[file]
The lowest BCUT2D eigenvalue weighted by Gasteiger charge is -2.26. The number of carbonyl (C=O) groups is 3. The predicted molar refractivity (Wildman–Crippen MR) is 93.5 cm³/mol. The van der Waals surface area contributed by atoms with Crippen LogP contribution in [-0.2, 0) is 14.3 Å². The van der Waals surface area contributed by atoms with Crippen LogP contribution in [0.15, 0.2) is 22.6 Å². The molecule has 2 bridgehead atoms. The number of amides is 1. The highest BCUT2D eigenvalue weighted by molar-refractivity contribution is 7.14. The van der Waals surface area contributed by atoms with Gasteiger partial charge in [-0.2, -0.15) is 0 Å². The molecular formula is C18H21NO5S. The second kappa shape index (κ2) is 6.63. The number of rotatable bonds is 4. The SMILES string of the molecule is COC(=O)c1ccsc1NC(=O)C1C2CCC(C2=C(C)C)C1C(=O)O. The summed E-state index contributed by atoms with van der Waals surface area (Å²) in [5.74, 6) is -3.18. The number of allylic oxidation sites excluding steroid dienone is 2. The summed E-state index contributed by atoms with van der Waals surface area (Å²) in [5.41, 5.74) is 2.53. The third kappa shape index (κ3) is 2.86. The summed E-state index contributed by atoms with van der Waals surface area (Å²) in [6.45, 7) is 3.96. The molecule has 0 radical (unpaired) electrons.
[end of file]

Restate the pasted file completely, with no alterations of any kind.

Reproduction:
The lowest BCUT2D eigenvalue weighted by Gasteiger charge is -2.26. The number of carbonyl (C=O) groups is 3. The predicted molar refractivity (Wildman–Crippen MR) is 93.5 cm³/mol. The van der Waals surface area contributed by atoms with Crippen LogP contribution in [-0.2, 0) is 14.3 Å². The van der Waals surface area contributed by atoms with Crippen LogP contribution in [0.15, 0.2) is 22.6 Å². The molecule has 2 bridgehead atoms. The number of amides is 1. The highest BCUT2D eigenvalue weighted by molar-refractivity contribution is 7.14. The van der Waals surface area contributed by atoms with Gasteiger partial charge in [-0.2, -0.15) is 0 Å². The molecular formula is C18H21NO5S. The second kappa shape index (κ2) is 6.63. The number of rotatable bonds is 4. The SMILES string of the molecule is COC(=O)c1ccsc1NC(=O)C1C2CCC(C2=C(C)C)C1C(=O)O. The summed E-state index contributed by atoms with van der Waals surface area (Å²) in [5.74, 6) is -3.18. The number of allylic oxidation sites excluding steroid dienone is 2. The summed E-state index contributed by atoms with van der Waals surface area (Å²) in [5.41, 5.74) is 2.53. The third kappa shape index (κ3) is 2.86. The summed E-state index contributed by atoms with van der Waals surface area (Å²) in [6.45, 7) is 3.96. The molecule has 0 radical (unpaired) electrons.